Purdue receiver Charlie Jones makes it all look so easy.
The smooth transition from Iowa to Purdue, the perfect timing he’s established with childhood friend Aidan O’Connell, the crisp routes, the tough catches, even the long, striding runs afterward.
It’s taken the sixth-year receiver two weeks to create a home in coach Jeff Brohm’s wide-open offense — while making life difficult for defenses.
“It wasn’t like we were extremely smart and knowledgeable on the situation,” Brohm said Monday, explaining how they wound up getting Jones this summer. “We had watched some quick video of Charlie and his punt returns. He was really good on special teams, but there wasn’t a whole lot of video at receiver — a few catches here and there.”
Having a chance to catch passes and break tackles was a big reason Jones joined the Boilermakers.
At his previous two college stops, Buffalo and Iowa, he was primarily viewed as a return specialist. Jones’ three-year receiving totals: 39 receptions, 718 yards, six touchdown catches.
Two games with the Boilermakers, and with O’Connell as the quarterback, has completely changed Jones’ reputation. He has 21 catches, 286 yards and a career-best four TD receptions in six quarters. Jones already has matched his reception total from all of last season and he’s within reach of topping his 2021 total in yards receiving (323) on Saturday at Syracuse.
Jones leads the Big Ten in all three categories as well as yards per game (143.0) and he leads the Football Bowl Subdivision in receptions per game (10.5). He also ranks fourth nationally in receiving yards and is tied for third in TD receptions.
“I came here, obviously, for the offense, and I’m liking what I’m seeing so far, so hopefully get back to it this week and come out next week and execute in all phases,” Jones said after scoring three times in Saturday’s 56-0 rout of FCS school Indiana State. “Definitely, it was a good move (to transfer).”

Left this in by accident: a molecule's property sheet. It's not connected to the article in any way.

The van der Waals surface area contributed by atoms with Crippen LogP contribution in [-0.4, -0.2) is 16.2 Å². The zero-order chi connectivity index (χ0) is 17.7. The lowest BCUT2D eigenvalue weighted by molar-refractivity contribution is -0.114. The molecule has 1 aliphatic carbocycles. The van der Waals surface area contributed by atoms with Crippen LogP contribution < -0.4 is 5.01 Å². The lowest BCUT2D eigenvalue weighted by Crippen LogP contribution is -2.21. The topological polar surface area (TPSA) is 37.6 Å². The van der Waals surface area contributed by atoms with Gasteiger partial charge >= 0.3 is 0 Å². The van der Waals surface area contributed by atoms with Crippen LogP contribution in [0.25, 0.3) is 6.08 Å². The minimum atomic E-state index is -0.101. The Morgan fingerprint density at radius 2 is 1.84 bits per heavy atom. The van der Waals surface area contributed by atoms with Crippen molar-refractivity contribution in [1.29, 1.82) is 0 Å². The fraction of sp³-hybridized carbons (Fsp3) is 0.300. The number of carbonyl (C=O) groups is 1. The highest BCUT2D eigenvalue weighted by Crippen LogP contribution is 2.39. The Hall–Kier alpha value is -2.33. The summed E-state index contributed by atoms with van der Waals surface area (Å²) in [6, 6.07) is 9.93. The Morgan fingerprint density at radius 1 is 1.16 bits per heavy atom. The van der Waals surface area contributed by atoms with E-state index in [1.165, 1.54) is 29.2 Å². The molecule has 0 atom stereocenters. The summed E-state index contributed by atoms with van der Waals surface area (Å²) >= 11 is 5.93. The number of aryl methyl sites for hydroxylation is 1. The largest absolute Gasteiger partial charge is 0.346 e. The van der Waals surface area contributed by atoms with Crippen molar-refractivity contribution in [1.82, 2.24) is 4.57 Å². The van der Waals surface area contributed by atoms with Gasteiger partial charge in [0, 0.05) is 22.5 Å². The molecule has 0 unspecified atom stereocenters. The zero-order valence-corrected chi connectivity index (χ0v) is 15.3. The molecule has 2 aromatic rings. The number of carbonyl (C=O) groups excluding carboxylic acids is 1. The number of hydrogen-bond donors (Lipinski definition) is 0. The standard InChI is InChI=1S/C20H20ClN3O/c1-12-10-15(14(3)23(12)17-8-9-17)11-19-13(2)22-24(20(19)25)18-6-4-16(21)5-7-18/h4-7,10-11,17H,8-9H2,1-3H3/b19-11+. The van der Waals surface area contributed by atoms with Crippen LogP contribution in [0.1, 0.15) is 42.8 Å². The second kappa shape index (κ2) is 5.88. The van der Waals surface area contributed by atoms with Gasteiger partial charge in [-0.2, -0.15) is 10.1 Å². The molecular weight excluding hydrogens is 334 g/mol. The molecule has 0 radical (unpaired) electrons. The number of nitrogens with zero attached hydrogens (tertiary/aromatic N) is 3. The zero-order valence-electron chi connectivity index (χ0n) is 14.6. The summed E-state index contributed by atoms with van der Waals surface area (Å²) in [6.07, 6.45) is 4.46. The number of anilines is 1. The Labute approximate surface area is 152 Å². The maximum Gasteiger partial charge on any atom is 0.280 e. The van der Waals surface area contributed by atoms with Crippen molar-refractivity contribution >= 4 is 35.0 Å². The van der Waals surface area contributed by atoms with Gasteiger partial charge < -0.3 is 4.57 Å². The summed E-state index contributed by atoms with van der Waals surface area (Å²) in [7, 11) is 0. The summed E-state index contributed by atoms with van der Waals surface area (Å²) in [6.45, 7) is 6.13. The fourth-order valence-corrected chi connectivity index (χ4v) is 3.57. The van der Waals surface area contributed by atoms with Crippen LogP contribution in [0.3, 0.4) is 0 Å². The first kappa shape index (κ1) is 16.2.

Purdue might not have known exactly what it was getting in Jones. But after losing one consensus All-America receiver, Rondale Moore, to the NFL in 2020 and another, David Bell, last spring, O’Connell convinced Brohm to take a low-risk chance on the late-deciding Jones, who entered the transfer portal May 25.
Jones announced he’d picked Purdue in early June.
The timing prevented Jones from participating in Purdue’s spring practices and really doing much with his new teammates until summer camp. Yet O’Connell knew what he had in Jones because they played youth football and baseball together in northern Illinois, competed at high schools six miles apart and continued working out during the summers of their college careers.
In a season-opening loss to Penn State, O’Connell threw 19 of his 59 passes to Jones, who caught 12 balls for a school-record 153 yards in his Purdue debut. Jones also caught a TD pass.
“He’s a great player. We knew that when we brought him here and I’m very excited he got to show it today, a lot of dynamic play-making abilities,” O’Connell said afterward. “It’s fun to throw to him. He’s a smart player, a good player, plays really hard. We have a lot of guys like that.”
Jones quickly stood apart, though.
While the personal connection between O’Connell and Jones almost certainly sped up the acclimation process on and off the field, Jones’ new coaches and teammates could envision how Jones would fit in an offense that lost Bell and his expected replacement, Milton Wright, to academic ineligibility.
Jones made an immediate impression.
“The first day of practice I knew Charlie was going to be something special,” safety Cam Allen said. “He’ll get on your toes quick. I’m glad to have that boy on our team.”
Brohm and O’Connell aren’t complaining, but finding more balance with the ground game and another legitimate receiving threat or two would make it even more difficult for opponents to keep up with Jones. That could take some of the attention away from him as the rough Big Ten matchups come in quick succession starting Oct. 1 at Minnesota, allowing him to thrive in a system where O’Connell already knows big numbers are the norm.
“I think those two have proven they can make big plays,” Brohm said. “They are a big part of the offense. Just being consistent all year is going to be the key for them — and staying healthy. Trusting what Aidan knew about Charlie was the best information we had. Aidan came through.”
More AP college football: https://apnews.com/hub/college-football and https://twitter.com/ap_top25. Sign up for the AP’s college football newsletter: https://bit.ly/3pqZVaF.